Ellen Lloyd - AncientPages.com - The Native American legend of the salt witch and her deadly encounter with a chief tells how Nebraska’s great Salt Basin was formed.
Like many other places, it is associated with a beautiful story of love, sorrow, and a deadly encounter.
The Otoe people of Nebraska tell that once a long time there was a Native American chief who had a lovely wife. The chief was a fierce and courageous warrior who loved his bride very much. Unfortunately, she passed away much too early. His heart was filled with sorrow and he changed as a man. He could no longer enjoy the company of others and stayed in his teepee for weeks at a time, refusing to come out and speak to members of his tribe. Weeks passed and the tribe lost patience with him.
Credit: Public Domain
It was impossible to have a chief who refused to communicate and perform his obligations. Many Indians said he was no longer suited to be a leader of their tribe.
Somehow the chief must have overheard what was said behind his back because he suddenly changed. He wanted to prove he was worthy of their trust and respect. One day he suddenly emerged from his teepee dressed as a warrior. Without a word, he strolled toward the west.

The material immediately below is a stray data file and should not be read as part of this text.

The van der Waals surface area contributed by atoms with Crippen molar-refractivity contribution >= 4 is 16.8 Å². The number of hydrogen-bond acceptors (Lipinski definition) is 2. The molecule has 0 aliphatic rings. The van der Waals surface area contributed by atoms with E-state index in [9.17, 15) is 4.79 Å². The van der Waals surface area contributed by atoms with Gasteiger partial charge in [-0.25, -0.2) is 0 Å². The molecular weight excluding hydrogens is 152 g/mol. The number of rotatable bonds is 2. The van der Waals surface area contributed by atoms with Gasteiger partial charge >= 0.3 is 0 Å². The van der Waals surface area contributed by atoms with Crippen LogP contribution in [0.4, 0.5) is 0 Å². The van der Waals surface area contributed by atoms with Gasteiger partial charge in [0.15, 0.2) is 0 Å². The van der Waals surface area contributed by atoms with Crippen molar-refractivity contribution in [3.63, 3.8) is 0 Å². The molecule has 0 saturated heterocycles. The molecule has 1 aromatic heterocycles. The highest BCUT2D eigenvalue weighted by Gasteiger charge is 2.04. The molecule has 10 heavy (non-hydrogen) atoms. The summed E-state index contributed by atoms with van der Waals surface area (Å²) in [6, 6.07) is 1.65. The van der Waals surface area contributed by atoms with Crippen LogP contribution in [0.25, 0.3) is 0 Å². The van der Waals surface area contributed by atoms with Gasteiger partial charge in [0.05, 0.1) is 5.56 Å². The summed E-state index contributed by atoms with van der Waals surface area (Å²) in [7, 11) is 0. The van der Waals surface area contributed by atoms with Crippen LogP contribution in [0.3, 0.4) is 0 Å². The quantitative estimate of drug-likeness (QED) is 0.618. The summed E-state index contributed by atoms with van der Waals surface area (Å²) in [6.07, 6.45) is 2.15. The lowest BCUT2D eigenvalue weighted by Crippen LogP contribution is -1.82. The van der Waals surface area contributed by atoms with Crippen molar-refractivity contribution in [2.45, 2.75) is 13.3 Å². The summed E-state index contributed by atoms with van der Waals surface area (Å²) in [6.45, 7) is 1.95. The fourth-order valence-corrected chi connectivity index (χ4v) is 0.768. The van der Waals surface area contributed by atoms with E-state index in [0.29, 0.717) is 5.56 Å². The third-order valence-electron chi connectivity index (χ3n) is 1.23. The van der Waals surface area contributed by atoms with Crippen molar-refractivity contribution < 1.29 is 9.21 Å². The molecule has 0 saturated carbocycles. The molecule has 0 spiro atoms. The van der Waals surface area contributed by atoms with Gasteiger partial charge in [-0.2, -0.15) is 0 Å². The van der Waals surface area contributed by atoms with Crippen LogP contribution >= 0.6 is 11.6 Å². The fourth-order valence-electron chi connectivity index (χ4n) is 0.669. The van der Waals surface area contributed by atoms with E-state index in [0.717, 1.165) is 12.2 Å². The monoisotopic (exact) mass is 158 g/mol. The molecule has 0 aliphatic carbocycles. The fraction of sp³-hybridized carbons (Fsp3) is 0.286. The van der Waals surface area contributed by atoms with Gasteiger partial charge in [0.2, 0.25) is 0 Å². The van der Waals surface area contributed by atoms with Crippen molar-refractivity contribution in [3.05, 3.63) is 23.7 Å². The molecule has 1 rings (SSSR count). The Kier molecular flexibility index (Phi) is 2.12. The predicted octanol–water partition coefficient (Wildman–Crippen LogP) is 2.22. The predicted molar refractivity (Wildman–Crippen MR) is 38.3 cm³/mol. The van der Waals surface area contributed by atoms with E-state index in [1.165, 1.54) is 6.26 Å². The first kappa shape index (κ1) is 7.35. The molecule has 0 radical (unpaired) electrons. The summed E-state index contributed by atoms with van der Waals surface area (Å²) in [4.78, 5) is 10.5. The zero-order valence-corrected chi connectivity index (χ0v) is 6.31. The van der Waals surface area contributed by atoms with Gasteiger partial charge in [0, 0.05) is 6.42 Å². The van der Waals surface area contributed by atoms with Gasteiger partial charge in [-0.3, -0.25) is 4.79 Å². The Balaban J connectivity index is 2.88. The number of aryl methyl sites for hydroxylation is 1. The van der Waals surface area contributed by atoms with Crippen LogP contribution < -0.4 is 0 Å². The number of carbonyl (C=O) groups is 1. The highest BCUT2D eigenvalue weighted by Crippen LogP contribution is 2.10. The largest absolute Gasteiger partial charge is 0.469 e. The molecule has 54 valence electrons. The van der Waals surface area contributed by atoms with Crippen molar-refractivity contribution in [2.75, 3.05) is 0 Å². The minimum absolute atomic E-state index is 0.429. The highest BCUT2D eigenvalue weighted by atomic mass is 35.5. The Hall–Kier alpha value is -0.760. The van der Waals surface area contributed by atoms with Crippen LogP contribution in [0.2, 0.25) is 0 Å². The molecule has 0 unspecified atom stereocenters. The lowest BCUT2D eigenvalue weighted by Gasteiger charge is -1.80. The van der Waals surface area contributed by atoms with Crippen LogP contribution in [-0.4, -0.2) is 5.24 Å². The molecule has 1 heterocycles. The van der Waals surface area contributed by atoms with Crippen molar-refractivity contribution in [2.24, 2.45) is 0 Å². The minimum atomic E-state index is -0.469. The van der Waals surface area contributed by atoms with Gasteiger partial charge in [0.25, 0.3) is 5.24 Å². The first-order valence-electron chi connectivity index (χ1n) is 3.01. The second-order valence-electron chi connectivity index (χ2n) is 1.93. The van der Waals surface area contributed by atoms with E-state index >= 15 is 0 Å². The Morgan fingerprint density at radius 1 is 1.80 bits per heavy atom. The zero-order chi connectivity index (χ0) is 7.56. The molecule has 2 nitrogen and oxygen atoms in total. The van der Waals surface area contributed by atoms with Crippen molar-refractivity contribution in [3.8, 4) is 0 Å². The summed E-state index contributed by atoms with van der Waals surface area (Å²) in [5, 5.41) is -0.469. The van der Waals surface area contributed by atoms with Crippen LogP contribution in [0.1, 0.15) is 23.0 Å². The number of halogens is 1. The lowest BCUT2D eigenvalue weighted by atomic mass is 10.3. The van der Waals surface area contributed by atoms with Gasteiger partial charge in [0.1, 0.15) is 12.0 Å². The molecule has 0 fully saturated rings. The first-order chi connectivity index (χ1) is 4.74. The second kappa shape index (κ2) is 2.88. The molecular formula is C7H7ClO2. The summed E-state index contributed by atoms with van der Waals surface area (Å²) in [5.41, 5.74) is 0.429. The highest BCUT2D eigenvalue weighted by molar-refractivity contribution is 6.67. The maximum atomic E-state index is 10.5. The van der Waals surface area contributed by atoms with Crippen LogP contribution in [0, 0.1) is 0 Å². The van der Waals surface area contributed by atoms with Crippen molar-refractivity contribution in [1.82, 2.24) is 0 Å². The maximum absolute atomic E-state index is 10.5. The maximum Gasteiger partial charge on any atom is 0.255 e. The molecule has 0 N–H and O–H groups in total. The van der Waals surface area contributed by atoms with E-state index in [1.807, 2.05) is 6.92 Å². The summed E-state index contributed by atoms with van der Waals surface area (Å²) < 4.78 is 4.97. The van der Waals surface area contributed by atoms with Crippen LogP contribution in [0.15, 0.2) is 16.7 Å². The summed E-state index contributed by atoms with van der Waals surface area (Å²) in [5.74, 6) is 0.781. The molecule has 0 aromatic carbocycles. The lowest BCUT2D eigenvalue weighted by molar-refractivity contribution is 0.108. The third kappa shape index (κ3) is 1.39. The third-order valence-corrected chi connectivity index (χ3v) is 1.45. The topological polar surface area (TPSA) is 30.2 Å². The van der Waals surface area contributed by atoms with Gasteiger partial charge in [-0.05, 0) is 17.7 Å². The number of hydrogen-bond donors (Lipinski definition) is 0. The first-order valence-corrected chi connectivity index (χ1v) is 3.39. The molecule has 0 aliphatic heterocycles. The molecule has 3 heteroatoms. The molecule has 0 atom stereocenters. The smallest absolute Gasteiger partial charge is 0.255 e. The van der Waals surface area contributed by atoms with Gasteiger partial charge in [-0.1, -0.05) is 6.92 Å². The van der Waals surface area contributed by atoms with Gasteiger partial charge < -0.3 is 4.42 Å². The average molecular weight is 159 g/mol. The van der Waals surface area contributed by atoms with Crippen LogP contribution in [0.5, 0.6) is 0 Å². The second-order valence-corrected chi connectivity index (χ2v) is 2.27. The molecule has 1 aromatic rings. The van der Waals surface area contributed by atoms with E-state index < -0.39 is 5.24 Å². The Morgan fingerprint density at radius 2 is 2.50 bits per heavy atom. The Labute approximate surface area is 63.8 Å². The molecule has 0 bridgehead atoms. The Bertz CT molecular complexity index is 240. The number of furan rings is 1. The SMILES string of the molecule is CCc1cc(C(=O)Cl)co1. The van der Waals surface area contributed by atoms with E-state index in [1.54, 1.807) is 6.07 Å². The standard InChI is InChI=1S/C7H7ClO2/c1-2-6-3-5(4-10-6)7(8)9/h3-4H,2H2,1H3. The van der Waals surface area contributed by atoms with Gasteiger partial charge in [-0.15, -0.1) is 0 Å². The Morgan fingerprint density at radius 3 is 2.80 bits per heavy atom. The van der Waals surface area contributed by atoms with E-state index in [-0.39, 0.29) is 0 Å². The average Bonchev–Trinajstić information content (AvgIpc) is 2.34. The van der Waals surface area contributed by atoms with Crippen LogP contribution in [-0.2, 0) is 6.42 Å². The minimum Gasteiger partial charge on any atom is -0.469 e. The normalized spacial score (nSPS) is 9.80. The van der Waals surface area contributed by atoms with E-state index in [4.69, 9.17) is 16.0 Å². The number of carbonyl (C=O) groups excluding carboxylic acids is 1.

No-one knew where the chief was going or if he was ever coming back. Then, one month later, he returned with fresh scalps offering evidence he was still a courageous leader, but he also the members of the tribe a disturbing story.
He explained that while being away, he had a very unpleasant experience. “While canoeing down a river at night, he spotted two figures onshore in the moonlight. One screamed, and the young chief paddled closer to investigate. What he saw amazed him. It was two women, an old hag and a young maiden. The old hag was yanking the young woman by the hair, trying to kill her with a tomahawk. The chief paddled as quickly as he could to shore, leaped out of his canoe, and hurried over. As the moonlight fell on the women’s faces, he saw the younger one was his own dead bride.
Credit: Public Domain
In shock, he raised his tomahawk, and hit the old hag on the head. When he did, both women disappeared, leaving a giant pillar of salt behind, and there has been a salt marsh on that part of the land ever since. The chief brought back a piece of salt to prove the truth of his tale, and the Otoe began to gather salt there in order to flavor their meals and preserve their food. Whenever they came to the salt flats, they pounded their clubs on the ground to scare the witch away.” 1
The Indians kept the memory of their chief and his scarry encounter alive.
“For years the Indians maintained that the column was under the custody of the Salt Witch, and when they went there to gather salt they would beat the ground with clubs, believing that each blow fell upon her person and kept her from working other evil.” 2
Written by Ellen Lloyd – AncientPages.com
Copyright © AncientPages.com & Ellen Lloyd All rights reserved. This material may not be published, broadcast, rewritten or redistributed in whole or part without the express written permission of AncientPages.com and Ellen Lloyd
Expand for references